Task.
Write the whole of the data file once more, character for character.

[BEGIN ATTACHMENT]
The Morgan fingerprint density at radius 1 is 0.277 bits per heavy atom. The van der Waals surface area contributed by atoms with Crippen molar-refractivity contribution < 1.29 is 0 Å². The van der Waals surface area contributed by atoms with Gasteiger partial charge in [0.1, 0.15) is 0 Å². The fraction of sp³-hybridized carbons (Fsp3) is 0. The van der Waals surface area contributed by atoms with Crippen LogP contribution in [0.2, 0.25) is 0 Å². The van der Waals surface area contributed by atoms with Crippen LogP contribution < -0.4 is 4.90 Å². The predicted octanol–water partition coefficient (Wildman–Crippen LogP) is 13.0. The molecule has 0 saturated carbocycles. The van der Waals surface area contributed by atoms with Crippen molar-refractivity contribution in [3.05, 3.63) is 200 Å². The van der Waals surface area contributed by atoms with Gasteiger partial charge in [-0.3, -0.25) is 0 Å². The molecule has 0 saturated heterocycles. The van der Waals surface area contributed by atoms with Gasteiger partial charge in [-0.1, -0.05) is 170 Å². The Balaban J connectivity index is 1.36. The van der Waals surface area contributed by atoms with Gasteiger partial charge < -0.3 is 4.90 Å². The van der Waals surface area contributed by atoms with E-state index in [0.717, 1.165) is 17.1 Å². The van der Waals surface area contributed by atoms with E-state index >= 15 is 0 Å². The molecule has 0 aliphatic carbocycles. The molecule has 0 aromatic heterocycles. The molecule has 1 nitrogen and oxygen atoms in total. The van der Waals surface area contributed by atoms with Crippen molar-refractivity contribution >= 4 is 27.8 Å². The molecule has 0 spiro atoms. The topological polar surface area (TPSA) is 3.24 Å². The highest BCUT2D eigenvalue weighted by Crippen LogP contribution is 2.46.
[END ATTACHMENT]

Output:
The Morgan fingerprint density at radius 1 is 0.277 bits per heavy atom. The van der Waals surface area contributed by atoms with Crippen molar-refractivity contribution < 1.29 is 0 Å². The van der Waals surface area contributed by atoms with Gasteiger partial charge in [0.1, 0.15) is 0 Å². The fraction of sp³-hybridized carbons (Fsp3) is 0. The van der Waals surface area contributed by atoms with Crippen LogP contribution in [0.2, 0.25) is 0 Å². The van der Waals surface area contributed by atoms with Crippen LogP contribution < -0.4 is 4.90 Å². The predicted octanol–water partition coefficient (Wildman–Crippen LogP) is 13.0. The molecule has 0 saturated carbocycles. The van der Waals surface area contributed by atoms with Crippen molar-refractivity contribution in [3.05, 3.63) is 200 Å². The van der Waals surface area contributed by atoms with Gasteiger partial charge in [-0.3, -0.25) is 0 Å². The molecule has 0 saturated heterocycles. The van der Waals surface area contributed by atoms with Gasteiger partial charge in [-0.1, -0.05) is 170 Å². The Balaban J connectivity index is 1.36. The van der Waals surface area contributed by atoms with Gasteiger partial charge < -0.3 is 4.90 Å². The van der Waals surface area contributed by atoms with E-state index in [0.717, 1.165) is 17.1 Å². The van der Waals surface area contributed by atoms with E-state index >= 15 is 0 Å². The molecule has 0 aliphatic carbocycles. The molecule has 0 aromatic heterocycles. The molecule has 1 nitrogen and oxygen atoms in total. The van der Waals surface area contributed by atoms with Crippen molar-refractivity contribution >= 4 is 27.8 Å². The molecule has 0 spiro atoms. The topological polar surface area (TPSA) is 3.24 Å². The highest BCUT2D eigenvalue weighted by Crippen LogP contribution is 2.46.